Eleventh Circuit Court of Appeals - Published Opinions

Monday, June 23, 2014

Doughtery: Flight in Colorado one week after Georgia robbery not "immediate"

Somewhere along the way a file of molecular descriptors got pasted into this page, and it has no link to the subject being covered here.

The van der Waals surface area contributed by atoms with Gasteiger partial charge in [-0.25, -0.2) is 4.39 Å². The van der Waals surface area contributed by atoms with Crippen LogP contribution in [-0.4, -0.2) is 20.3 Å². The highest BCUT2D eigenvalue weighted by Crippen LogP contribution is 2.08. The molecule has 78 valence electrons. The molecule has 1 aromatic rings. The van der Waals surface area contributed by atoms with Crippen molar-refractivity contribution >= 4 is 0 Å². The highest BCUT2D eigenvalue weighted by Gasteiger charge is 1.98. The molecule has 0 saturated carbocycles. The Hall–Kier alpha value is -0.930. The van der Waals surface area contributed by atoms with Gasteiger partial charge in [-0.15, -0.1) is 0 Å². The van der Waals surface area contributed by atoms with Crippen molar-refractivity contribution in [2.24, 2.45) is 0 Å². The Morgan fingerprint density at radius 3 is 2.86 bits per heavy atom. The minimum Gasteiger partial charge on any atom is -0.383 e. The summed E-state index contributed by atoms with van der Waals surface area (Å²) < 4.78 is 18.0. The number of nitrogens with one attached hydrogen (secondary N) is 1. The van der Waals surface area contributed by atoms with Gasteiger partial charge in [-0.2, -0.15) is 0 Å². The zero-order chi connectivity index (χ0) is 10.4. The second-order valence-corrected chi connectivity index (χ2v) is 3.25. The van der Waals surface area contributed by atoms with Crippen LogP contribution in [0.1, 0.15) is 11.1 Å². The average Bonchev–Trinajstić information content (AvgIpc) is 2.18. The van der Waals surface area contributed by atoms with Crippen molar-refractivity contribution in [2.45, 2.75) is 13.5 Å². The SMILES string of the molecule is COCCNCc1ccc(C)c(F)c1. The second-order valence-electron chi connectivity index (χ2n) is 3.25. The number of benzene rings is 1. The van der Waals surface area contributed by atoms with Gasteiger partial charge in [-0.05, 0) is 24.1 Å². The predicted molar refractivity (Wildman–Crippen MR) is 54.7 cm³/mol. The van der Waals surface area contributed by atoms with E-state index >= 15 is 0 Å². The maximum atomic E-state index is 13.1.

In U.S. v. Dougherty, No. 12-16540 (June 20, 2014), the Court reversed the imposition of a six-level sentence enhancement for assaulting an officer during “immediate flight” from an offense, but otherwise affirmed the 428-month sentence on defendants who went on a Georgia crime spree, and fled to Colorado, where they fired on chasing police before being apprehended with cash from a bank robbery, and firearms and ammunition, in the trunk of their vehicle. The Court noted that USSG § 3A1.2 authorizes the imposition of a six-level enhancement if a defendant is accountable for the assault on a law enforcement officer during “an immediate flight” from an offense. Dougherty, however, assaulted an officer in Colorado one week after a bank robbery in Georgia. His assault therefore was no during an “immediate flight” from the robbery, and the six-level enhancement did not apply. The Court rejected the challenge to the imposition of a two-level sentence enhancement based on substantial risk of death or serious bodily injury during flight under § 3C1.2. The Court pointed out that this enhancement (unlike § 3A1.2) did not require immediacy. And each defendant could held accountable for this conduct: one defendant drove recklessly, another fired shots at pursuing police officers, and a third pointed a pistol at an officer. The Court rejected one defendant’s argument that his sentence should not have been enhanced under § 3C1.1 on account of his attempt to flee from jail in Colorado. The Court found the enhancement applicable because the escape occurred before trial or sentencing. Finally, the Court rejected substantive reasonableness challenges to the 428-months sentences, noting the “compelling” reasons given by the district court for its upward departure: the numbers of firearms involved, the number of civilians put at risk, and the defendants’ significant criminal history.